Effective Eclipse Plug-ins

The architecture of Eclipse and the structural concept of the underling OSGi framework are sometimes hard to combine with „effective Java“ programming as Joshua Bloch propagates it in his book „Effective Java„.
When you want to extend the functionality you must make certain compromises designing your API. This article describes how you can implement functionality with exposing a minimal API.

The extension mechanism of Eclipse works with reflection. Therefore the class of your implementation must be publicly accessible. Never the less it is probable, that your implementation contains methods that you don’t want to expose in a public API. Fortunately the Eclipse framework is richly „decorated“ with interfaces. For nearly any class you want to extend there is an interface and probably also some skeletal abstract implementation class. As an example for this
article let’s take the extension point ‚org.eclipse.ui.newWizards‘. Your implementation must implement org.eclipse.ui.INewWizard and extend org.eclipse.jface.wizard.Wizard.
The first step you take should be straight forward: Implement your wizard conforming to these conventions and test it. Then you generate a Façade class for your wizard, the implements the interface and extends the org.eclipse.jface.wizard.Wizard class. Make your wizard a component of this class as described in „Effective Java“ Item 16: Favour composition over inheritance. Then you delegate all the methods defined by the interface to your component. Also delegate all methods from org.eclipse.jface.wizard.Wizard that you have overridden to your wizard implementation. Change the the extension in your plugin.xml and you should be done.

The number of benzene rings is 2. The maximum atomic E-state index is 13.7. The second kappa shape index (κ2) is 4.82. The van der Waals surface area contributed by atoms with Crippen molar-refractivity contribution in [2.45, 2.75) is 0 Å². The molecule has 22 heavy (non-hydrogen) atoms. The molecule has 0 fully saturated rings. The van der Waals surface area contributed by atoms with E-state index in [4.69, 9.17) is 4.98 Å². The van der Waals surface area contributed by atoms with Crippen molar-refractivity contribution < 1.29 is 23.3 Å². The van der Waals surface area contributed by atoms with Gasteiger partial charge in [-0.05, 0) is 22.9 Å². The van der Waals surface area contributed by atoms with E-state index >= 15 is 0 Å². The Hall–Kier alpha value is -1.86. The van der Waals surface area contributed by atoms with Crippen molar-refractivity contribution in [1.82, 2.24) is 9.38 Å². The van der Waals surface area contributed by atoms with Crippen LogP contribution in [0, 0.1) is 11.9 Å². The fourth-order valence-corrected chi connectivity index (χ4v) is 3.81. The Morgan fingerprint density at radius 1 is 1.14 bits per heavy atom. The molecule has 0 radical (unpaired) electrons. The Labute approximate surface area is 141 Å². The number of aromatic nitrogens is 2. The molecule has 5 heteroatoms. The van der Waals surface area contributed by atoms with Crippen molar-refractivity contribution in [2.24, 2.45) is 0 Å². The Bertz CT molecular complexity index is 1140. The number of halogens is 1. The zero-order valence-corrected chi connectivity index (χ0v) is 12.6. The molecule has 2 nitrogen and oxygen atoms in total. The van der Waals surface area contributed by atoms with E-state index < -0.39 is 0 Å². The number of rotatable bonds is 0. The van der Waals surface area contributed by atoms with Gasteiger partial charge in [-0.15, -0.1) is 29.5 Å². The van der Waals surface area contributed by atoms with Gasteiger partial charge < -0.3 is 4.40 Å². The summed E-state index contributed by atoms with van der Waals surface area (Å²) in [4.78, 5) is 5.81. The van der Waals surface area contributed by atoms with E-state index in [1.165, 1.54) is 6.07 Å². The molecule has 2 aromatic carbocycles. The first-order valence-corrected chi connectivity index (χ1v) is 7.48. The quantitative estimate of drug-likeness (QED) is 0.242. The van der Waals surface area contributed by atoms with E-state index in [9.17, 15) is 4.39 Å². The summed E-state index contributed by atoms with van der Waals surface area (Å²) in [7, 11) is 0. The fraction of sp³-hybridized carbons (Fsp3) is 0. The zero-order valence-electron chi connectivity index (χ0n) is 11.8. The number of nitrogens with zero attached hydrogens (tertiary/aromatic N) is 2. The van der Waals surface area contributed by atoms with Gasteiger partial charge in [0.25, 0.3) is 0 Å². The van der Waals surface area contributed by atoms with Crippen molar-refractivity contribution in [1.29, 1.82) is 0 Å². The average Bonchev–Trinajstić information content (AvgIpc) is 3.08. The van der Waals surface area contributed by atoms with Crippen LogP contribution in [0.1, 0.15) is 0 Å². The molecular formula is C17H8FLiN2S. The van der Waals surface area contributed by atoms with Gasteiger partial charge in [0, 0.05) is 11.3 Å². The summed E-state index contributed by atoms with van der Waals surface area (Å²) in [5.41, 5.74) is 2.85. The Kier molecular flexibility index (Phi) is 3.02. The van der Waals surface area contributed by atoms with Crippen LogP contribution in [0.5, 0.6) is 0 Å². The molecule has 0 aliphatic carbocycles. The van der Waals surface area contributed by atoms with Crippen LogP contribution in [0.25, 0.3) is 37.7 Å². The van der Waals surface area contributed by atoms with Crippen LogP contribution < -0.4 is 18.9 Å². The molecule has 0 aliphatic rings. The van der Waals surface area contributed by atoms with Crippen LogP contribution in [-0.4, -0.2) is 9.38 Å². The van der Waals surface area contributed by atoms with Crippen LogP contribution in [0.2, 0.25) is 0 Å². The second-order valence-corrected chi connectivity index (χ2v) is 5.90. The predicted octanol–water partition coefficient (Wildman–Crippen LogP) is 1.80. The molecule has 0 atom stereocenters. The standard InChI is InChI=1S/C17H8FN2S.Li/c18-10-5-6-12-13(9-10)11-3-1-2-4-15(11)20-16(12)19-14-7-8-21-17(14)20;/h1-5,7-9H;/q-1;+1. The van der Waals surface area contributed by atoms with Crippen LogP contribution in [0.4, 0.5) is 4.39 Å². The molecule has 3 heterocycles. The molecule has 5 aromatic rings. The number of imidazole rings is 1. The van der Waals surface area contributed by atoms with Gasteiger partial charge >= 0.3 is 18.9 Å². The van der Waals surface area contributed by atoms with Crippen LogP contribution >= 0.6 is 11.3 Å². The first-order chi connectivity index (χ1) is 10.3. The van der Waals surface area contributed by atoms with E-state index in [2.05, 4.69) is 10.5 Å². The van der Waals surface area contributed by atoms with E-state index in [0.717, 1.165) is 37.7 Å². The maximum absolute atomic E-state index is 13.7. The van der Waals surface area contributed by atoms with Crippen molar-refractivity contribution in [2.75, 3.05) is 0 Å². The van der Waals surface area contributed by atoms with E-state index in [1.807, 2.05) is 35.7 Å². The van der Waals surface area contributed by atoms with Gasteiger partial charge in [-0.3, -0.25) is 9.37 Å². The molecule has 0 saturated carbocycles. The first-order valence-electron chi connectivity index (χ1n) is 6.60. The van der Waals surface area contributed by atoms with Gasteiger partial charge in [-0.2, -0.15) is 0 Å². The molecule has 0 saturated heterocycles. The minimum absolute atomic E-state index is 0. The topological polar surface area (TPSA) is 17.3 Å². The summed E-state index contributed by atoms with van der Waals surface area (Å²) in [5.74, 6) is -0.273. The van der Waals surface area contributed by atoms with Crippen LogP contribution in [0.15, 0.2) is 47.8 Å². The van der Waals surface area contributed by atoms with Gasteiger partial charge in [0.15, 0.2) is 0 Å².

If you have overridden protected methods of org.eclipse.jface.wizard.Wizard you cannot delegate their calls. Therefore you must create a private inner class that extends your wizard and makes this method accessible in your façade class. This is described in more detail in a seperate article.
What have we gained so far? We have another class that we must maintain. This was not the aim of our endeavour. But now that we have a public façade for the API we can hide the actual implementation. With Eclipse there are two possible ways:

  1. Make the class package private: this is the optimal solution. Should there be dependencies from outside the package, that cannot be satisfied through the façade class, you cannot take this step
  2. Move the class into another package. For this package you have two options. Don’t export the package – therefore the contents of the package is only accessible within the plugin. Or export the package with a restriction. For more detail on this option see this article.

So now lets have a final look. We have a public façade class in our API that defines the minimal set of access methods required. The contracts for these methods are defined and must be followed by your implementation. The implementation itself is hidden from the API but its capabilities are accessible within the plugin. Therefore we have reduced the defined API that you must maintain.

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